Deer at your feet, a night-time adventure, and vampire lions. Just three of the things I experienced during my overnight stay at Whipsnade Zoo.
If you follow this blog you may remember my post about London Zoo’s Gir Lion Lodge, which also offered three out of hours tours, dinner, breakfast, and a cosy summer-house lodge for the night.
While Whipsnade offered this too, the main difference was the size: the rhino enclosure alone was as big as the entirety of London Zoo! So I was expecting bigger animals, bigger tours, and bigger things. Which I mostly got.
Said lodges weren’t accessible until 4:30, but as it was a beautiful blazing day with 15 years of Whipsnade Zoo to catch up on, my boyfriend and I arrived just after lunch to enjoy the patchwork views,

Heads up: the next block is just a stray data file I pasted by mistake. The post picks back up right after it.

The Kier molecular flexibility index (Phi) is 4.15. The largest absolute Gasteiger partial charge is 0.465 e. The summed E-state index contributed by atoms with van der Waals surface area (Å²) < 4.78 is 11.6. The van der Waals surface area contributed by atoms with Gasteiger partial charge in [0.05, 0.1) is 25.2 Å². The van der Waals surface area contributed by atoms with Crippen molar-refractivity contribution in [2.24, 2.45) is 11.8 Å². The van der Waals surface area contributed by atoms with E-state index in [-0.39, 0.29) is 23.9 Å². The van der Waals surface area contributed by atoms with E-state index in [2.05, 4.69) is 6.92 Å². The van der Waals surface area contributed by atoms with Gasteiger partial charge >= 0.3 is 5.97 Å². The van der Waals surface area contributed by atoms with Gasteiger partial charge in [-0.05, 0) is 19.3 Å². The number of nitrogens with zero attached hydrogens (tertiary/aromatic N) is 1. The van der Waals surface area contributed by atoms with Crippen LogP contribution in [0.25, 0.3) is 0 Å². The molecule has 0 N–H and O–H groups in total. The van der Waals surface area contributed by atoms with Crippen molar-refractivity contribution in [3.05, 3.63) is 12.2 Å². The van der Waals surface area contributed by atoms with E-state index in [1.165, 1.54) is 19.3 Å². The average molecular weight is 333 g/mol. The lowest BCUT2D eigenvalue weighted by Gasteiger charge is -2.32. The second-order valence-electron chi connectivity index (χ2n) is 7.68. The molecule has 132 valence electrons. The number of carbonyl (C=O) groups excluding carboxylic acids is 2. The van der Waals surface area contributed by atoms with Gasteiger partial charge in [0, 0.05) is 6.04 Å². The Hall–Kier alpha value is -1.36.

that clear, higher-altitude silence, and the free-roaming animals. Yes, you read that right.
The strange, South American kangaroo-rabbit hybrids known as mara,
a scattering of wallabies, and the dainty Chinese water and sitatunga deer had the luxury of tottering or hopping about most of the zoo at their leisure. We were later informed that if they ever appeared in one of the carnivore exhibits, they’d handily alert us to a horrifying security breach.
Another place they weren’t allowed in was the actual lodge compound, a small fenced area directly opposite the southern white rhinos.
First Look at Lookout Lodge
While London Zoo’s lodges were more like summer houses, Whipsnade’s brought to mind a sort of Scandinavian log cabin.
After choosing our dinner from the night’s menu and a quick coffee on the mini terrace, we were given a safety talk by our guides. As well as the usual “don’t touch the animals, don’t enter any pens”, we were never to wander away from the group, lest security fling us out the gate thinking we were intruders.
This may seem heavy handed, but the main reason for this became apparent at the rhino enclosure.
Out of Hours Tour #1